We’ve all installed packages, using apt-get, where it’s installed a lot of other packages to satisfy dependancies.
But what if you remove that package at a later date that needed all of those dependancies? You’ll probably find it’s left the dependancies installed.. and if you’ve not installed any other packages which also need those dependacies, they’re just taking up hard drive space.
It’s easy to remove them, though – after all, you no longer need them so why keep them?
The command is simple (and needs to be run as root):
… and that’s it. The man page entry for this command:
“autoremove is used to remove packages that were automatically installed to satisfy dependencies for some package and that are no more needed.”
So the next time you install a package which needs lots of dependancies, and you decide you want to remove it for whatever reason, remember to run apt-get autoremove afterwards!
Warning: You do need to be careful when running this – always check which packages it’s proposing to uninstall before confirming. I have seen reports of random packages being removed, breaking the entire system – even though it is an officially supported feature of apt-get, and it can be very useful, use it with caution.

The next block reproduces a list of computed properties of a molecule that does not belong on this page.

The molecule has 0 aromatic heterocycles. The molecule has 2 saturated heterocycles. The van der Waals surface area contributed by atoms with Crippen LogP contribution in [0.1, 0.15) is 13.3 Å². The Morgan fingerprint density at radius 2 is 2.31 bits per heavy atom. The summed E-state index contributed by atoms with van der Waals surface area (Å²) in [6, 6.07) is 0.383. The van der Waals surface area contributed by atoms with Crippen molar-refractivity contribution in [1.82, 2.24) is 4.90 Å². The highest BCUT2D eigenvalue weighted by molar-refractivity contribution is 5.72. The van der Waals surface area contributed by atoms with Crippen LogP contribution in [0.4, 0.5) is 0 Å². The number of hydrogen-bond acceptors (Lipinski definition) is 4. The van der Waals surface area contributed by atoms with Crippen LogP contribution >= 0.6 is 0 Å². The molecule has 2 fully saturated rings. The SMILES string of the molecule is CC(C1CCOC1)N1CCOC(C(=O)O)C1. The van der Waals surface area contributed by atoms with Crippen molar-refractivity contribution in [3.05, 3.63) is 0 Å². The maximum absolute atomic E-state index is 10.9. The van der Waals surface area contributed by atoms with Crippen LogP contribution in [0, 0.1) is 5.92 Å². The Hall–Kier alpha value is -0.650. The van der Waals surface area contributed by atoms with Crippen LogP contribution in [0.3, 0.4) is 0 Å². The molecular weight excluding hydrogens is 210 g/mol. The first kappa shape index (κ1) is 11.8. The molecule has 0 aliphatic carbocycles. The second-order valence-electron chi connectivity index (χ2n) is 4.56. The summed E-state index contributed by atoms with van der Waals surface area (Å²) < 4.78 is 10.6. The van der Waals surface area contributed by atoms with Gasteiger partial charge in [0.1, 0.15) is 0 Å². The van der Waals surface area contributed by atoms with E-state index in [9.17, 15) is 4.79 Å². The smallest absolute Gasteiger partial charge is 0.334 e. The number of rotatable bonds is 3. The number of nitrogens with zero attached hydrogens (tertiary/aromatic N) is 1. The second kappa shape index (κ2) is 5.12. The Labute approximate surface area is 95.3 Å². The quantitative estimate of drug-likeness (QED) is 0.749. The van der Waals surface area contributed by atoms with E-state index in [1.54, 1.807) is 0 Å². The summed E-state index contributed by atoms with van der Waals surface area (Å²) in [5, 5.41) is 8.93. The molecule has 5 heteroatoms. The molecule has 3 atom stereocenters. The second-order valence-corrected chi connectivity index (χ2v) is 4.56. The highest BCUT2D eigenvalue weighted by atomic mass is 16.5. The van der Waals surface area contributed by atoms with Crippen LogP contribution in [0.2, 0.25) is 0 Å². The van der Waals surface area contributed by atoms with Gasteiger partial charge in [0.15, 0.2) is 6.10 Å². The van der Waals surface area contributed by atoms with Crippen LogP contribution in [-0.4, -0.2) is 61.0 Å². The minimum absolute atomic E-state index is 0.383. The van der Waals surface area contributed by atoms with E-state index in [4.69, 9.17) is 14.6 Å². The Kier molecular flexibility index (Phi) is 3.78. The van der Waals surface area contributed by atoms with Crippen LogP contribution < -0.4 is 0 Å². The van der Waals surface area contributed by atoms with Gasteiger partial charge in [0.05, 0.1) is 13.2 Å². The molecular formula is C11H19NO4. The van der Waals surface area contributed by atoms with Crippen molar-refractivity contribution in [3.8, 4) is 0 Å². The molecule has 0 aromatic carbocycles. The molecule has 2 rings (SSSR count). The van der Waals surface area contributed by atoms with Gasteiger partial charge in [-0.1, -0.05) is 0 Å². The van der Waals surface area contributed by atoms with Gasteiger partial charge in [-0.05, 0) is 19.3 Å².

There may be times when you want to find out when and where from a user last logged into a Linux or BSD machine.
Of course, you could trawl through auth logs, but there is a quicker way by using “lastlog“.
lastlog is a command which shows you the last login time and also from where (if it was a remote session, it’ll show you the IP/Hostname) a user logged in.
If you log into the machine and at a terminal run, you’ll get the information:
Username Port From Latest
root **Never logged in**
(I’ve removed all of my information for security reasons)
There is a man page available for “lastlog” accessible via:
droptips@server:~$ man lastlog
There may be occasions where you, as the administrator of a machine, may want to see what cron entries your users have. Maybe you have slow downs at a particular time every day, and want to see who’s running what.
All crontab’s, for all users, are stored in /var/spool/cron/crontabs on Debian and Ubuntu, as plain text files. So, as root, you will be able to cat any of the files in there – they are stored as the username, so:
… would be a user called “daz” for example.
In CentOS, the path is slightly different – there is no crontabs directory, so it’s simply:
You can also find out an individual users’ crontab by issuing (as root);
crontab -l -u username
This will show you that users crontab. Of course, if you want to edit it, you can by doing:
crontab -e -u username